This is an image I shot at moonrise last night. I actually saw this image the night before during that brief period when the eastern sky gets a beautiful magenta glow and you can actually see the earth’s shadow.
Couldn’t do much about it at the time as I was on the road, but I returned the next night knowing I would probably need to take a range of images and blend them together to re-create what I had seen the night before.
Remember that the moon rises approx. 50 mins later each night, so I knew that the moon would be too low in the sky during the 10min of Magenta glow.
Following, are the 3 images I took to get to the final image you see above.
The first image was taken to get the best exposure for the foreground, the second image was exposed for the sky, you can see that colour happening in the sky! Notice that the moon hasn’t even appeared yet, now I just need to wait for it and shoot with a 200mm lens.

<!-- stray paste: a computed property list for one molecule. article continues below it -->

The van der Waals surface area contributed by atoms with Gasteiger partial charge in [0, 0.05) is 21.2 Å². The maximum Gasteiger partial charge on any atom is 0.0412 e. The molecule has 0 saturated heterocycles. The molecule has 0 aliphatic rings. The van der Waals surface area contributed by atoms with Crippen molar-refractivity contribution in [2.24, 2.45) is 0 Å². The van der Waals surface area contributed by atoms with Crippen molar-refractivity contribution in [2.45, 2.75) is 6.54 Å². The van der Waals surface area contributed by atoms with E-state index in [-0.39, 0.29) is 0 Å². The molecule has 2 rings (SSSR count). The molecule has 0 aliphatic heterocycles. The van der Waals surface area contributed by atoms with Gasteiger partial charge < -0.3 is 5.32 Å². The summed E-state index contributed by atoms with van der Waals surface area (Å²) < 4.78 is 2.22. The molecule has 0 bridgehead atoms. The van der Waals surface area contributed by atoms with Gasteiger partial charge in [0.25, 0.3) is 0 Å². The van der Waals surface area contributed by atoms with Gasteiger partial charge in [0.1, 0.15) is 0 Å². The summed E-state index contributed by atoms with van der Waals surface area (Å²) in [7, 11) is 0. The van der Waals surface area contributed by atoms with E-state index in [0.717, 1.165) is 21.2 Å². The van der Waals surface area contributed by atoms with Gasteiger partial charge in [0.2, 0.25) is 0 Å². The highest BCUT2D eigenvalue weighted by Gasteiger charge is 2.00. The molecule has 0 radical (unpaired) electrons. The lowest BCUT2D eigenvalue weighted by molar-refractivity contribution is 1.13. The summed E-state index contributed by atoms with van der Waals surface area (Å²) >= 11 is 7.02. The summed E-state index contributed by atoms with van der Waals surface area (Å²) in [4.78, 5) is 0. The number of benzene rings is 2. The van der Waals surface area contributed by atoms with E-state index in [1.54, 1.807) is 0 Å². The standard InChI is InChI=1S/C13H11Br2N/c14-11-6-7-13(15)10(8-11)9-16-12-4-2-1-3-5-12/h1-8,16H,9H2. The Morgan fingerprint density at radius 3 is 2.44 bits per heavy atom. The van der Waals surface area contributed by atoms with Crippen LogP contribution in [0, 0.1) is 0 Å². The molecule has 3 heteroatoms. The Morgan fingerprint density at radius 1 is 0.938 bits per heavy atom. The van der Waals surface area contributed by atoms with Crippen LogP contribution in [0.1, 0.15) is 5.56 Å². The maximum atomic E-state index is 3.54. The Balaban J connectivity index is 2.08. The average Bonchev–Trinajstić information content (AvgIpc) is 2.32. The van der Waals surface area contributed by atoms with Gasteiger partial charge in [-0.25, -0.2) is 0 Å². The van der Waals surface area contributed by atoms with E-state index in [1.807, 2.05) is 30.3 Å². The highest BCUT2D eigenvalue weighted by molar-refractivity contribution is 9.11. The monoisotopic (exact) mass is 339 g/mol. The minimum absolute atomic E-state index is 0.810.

By the time it is high enough in the sky which is about 20mins later everything else is getting pretty dark but that is ok, all I need is an exposure to get detail in the moon.
After a little work in Lightroom to get each image where I want them, I import the first 2 images into Photoshop where I can exchange the sky in the first image with the darker sky in the second image using a Quick Selection and a Layer Mask
After flattening the image I apply a curves adjustment which as a side effect saturates the sky a little bit more, but I don’t mind that.
Next, I import the moon image and and reduce it’s size by 25% so it fits the image better. Select All, Copy and then Paste it on top of the blended foreground image. Using the Move tool I can then put the moon wherever I like, in this case I put it a little bit higher in the sky to better balance the image
I then change the blend mode of the Moon layer to Screen and voila, the black sky disappears leaving that moon just hanging in the sky about where it was in reality. It is a little bright so I drop the Opacity to about 70% and flatten the image.
This is what Full Moonrise actually looked like.
Shot with a TS-E 24mm.